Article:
The lovesong of the Australian Giant Cuttlefish (Sepia apama)

Disco_Cuttlefish_at_Adelaide_Fringe_Festival_2014 (1)

No home maker, nest gatherer, sand sitter
turbo-charged palindromic I eat as I hunt | hunt as I eat
now I am shell-grit, now kelp, now fiery sea-devil.

Quick as a cat(fish), smart beyond my year
Once round our star I’ve been wild and wary;
stared the abyss in polarised and infrared.

In sepia days, our ancestors drowned sailing ships
stalked sailors’ eldritch dreams,
fought Nemo and Aronnax off the Mariana trench,

Yet how gentle, how playful I juggle these shells.
Mobilis in mobili chromatic chatter, protean in possibility,
what I know is a mystery —

— time is a surface of sparking chromatophores
that folds and unfolds (here I perform the Ouroboros
fringed in iridescent green and violet).

I bring you no token but brilliance: rascally superstar,
I have composed double octets to our love
out on the seagrass plain.

The hour’s near, soon we’ll mate (tentacular, spectacular),
and then this half-starved bard will die:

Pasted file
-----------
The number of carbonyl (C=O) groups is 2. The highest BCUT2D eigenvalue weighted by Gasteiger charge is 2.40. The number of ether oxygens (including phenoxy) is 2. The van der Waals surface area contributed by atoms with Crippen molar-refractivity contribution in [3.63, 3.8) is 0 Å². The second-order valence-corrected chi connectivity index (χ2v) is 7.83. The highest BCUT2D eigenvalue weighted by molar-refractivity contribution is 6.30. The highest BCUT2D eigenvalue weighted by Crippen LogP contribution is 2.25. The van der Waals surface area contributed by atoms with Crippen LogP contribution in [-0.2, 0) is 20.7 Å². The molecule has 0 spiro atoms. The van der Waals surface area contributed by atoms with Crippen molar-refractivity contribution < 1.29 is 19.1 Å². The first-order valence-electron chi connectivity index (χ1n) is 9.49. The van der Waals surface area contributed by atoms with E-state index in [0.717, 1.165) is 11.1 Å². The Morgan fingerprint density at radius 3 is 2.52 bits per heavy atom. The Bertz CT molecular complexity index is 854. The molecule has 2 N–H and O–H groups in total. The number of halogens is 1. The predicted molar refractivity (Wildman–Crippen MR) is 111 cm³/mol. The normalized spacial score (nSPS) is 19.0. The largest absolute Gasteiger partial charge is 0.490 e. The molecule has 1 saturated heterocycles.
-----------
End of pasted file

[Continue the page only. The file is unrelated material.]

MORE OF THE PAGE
semelparity is my chemistry.

I’ll rise and on the surface lie: albatross food, my only bone
a strop for budgerigars, anchor a web of life
as flickering graphology / love / personality end.

Image: Stobie, the disco cuttlefish, Adelaide Fringe Festival, 2014, photo Emma Monceaux; semelparity also known as “big bang” reproduction where the single reproductive event is usually fatal; there’s more on sepia apama here and here‘s Jennifer Mills’ essay on climate change and the cuttlefish of Whyalla in South Australia. And keeping the dance going – here’s The Avalanches – since I left you (I found a world so blue…)

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